In this Monday, Aug. 28, 2017 file photo, Alexendre Jorge evacuates Ethan Colman, 4, from a neighborhood inundated by floodwaters from Tropical Storm Harvey in Houston, Texas. (AP Photo/Charlie Riedel)

 

Where does FEMA funding go?

Once the president declares a major disaster, FEMA disburses funds to the state for eligible projects under the following categories, according to the Congressional Research Service:

  • Public Assistance. This is FEMA’s largest funded program. It helps communities pay for things like debris removal and repairs to infrastructure, including public buildings, roads, bridges and utilities. Robert B. Olshansky, a professor of urban and regional planning at the University of Illinois (Urbana-Champaign), likened this to a federal insurance policy where taxpayers foot the premium.​

  • Individual Assistance. This includes things like housing for displaced people, grants to provide for needs that are outside the scope of insurance payments, crisis counseling and unemployment assistance for those who can’t work as a result of the disaster.

  • Hazard Mitigation. A FEMA grant program funds measures to prevent or lessen the effects of a future disaster, like elevating one’s home to avoid potential floodwaters. Mitigation funding is a fraction of the amount spent on the other two categories, Olshansky said.

Where does FEMA get its money?

In its regular course of business, Congress each year sends two pots of money to FEMA’s disaster relief fund, the nation’s main disaster relief bank account.

The first pot, known as base funding, is the smaller of the two. It’s based on a formula pegged to ordinary FEMA operations and more routine events. In fiscal 2017, base funding was $615 million.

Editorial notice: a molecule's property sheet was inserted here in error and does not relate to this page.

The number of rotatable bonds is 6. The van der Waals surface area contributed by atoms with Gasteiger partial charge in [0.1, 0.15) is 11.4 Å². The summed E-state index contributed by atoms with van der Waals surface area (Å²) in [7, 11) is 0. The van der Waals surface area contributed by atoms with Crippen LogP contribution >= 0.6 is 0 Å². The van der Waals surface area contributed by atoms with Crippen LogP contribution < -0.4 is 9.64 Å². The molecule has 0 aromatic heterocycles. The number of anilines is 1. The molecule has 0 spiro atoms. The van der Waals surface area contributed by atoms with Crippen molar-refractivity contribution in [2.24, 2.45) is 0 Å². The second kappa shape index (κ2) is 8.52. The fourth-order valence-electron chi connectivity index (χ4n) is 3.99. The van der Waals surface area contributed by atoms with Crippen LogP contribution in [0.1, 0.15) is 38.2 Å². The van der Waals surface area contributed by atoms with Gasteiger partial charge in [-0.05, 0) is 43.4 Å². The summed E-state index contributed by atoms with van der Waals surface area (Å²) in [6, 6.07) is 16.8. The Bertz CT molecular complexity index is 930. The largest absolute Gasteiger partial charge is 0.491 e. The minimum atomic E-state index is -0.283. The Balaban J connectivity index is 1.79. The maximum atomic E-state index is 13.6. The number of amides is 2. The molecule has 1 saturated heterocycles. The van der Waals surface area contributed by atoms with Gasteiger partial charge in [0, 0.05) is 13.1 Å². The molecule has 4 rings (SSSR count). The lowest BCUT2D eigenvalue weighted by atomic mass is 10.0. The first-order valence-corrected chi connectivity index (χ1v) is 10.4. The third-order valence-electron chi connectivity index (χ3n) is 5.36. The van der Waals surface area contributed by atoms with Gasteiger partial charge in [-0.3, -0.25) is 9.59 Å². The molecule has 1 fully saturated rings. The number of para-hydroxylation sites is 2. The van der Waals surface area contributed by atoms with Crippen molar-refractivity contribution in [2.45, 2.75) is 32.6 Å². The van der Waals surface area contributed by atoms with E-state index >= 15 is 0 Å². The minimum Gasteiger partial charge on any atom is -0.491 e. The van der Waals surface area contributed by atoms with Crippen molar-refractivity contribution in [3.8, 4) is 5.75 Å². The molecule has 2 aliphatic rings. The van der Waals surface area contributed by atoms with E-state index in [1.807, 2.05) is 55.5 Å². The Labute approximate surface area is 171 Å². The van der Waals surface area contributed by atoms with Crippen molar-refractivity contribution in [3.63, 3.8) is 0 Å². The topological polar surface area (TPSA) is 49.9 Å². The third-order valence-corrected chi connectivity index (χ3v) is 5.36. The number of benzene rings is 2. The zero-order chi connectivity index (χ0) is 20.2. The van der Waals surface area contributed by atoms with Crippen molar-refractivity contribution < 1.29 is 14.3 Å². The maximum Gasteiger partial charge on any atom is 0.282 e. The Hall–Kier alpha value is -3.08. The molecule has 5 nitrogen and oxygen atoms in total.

The second pot of money Congress gives FEMA is much bigger. Called Major Declarations, it’s based on how much was spent on disaster relief in the past decade. In fiscal 2017, that appropriation was $6.7 billion.

Together, base and major declaration funding totaled $7.3 billion in fiscal 2017. (FEMA can also carry over any unspent funds from the previous year.)

That may sound like a lot of money. But compared with an estimate by Moody’s Analytics, which places the combined damage from hurricanes Harvey and Irma at $150 billion to $200 billion, it’s a drop in the bucket.

Additional money from Congress

So what happens when disaster recovery outstrips FEMA funding?

The task then falls to Congress to release more money, in the form of supplemental appropriations.

Lawmakers did just that on Sept. 8 when they approved more than $15 billion for additional Harvey relief. That includes the following:

  • $7.4 billion for FEMA’s Disaster Relief Fund

  • $7.4 billion in Community Development Block Grant funding, which is administered through the Department of Housing and Urban Development

  • $450 million for the Small Business Administration’s Disaster Loan Program

In a Sept. 11 press briefing, White House homeland security adviser Tom Bossert said a second appropriation would come at the end of September, and that federal officials would later seek a third and “perhaps a fourth” appropriation.

If history is any guide, Bossert has reason to be confident Congress will approve more funding, given its solid track record of replenishing FEMA’s depleted disaster relief fund.

According to the Congressional Research Service, Congress made 14 supplemental appropriations from 2004 and 2013, totaling $89.6 billion. That includes $43 billion in 2005 alone, the year Hurricanes Katrina, Wilma and Rita hit the United States.